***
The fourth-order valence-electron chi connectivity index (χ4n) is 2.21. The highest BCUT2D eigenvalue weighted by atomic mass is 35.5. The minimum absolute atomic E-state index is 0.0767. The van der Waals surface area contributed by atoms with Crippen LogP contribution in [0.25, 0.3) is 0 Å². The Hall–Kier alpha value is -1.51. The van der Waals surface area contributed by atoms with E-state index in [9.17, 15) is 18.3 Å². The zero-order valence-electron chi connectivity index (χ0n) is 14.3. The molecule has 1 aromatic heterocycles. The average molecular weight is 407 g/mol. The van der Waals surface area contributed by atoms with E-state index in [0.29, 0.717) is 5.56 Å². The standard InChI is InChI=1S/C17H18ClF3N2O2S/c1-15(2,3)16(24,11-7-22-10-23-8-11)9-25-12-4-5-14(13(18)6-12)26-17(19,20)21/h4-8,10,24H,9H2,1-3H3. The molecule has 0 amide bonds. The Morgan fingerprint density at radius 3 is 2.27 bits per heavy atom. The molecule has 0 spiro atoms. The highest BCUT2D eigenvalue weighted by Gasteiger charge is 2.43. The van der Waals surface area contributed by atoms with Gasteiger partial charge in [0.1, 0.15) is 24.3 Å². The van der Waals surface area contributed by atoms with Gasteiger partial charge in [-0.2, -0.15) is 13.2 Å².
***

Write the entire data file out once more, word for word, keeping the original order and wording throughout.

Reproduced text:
The fourth-order valence-electron chi connectivity index (χ4n) is 2.21. The highest BCUT2D eigenvalue weighted by atomic mass is 35.5. The minimum absolute atomic E-state index is 0.0767. The van der Waals surface area contributed by atoms with Crippen LogP contribution in [0.25, 0.3) is 0 Å². The Hall–Kier alpha value is -1.51. The van der Waals surface area contributed by atoms with E-state index in [9.17, 15) is 18.3 Å². The zero-order valence-electron chi connectivity index (χ0n) is 14.3. The molecule has 1 aromatic heterocycles. The average molecular weight is 407 g/mol. The van der Waals surface area contributed by atoms with E-state index in [0.29, 0.717) is 5.56 Å². The standard InChI is InChI=1S/C17H18ClF3N2O2S/c1-15(2,3)16(24,11-7-22-10-23-8-11)9-25-12-4-5-14(13(18)6-12)26-17(19,20)21/h4-8,10,24H,9H2,1-3H3. The molecule has 0 amide bonds. The Morgan fingerprint density at radius 3 is 2.27 bits per heavy atom. The molecule has 0 spiro atoms. The highest BCUT2D eigenvalue weighted by Gasteiger charge is 2.43. The van der Waals surface area contributed by atoms with Gasteiger partial charge in [0.1, 0.15) is 24.3 Å². The van der Waals surface area contributed by atoms with Gasteiger partial charge in [-0.2, -0.15) is 13.2 Å².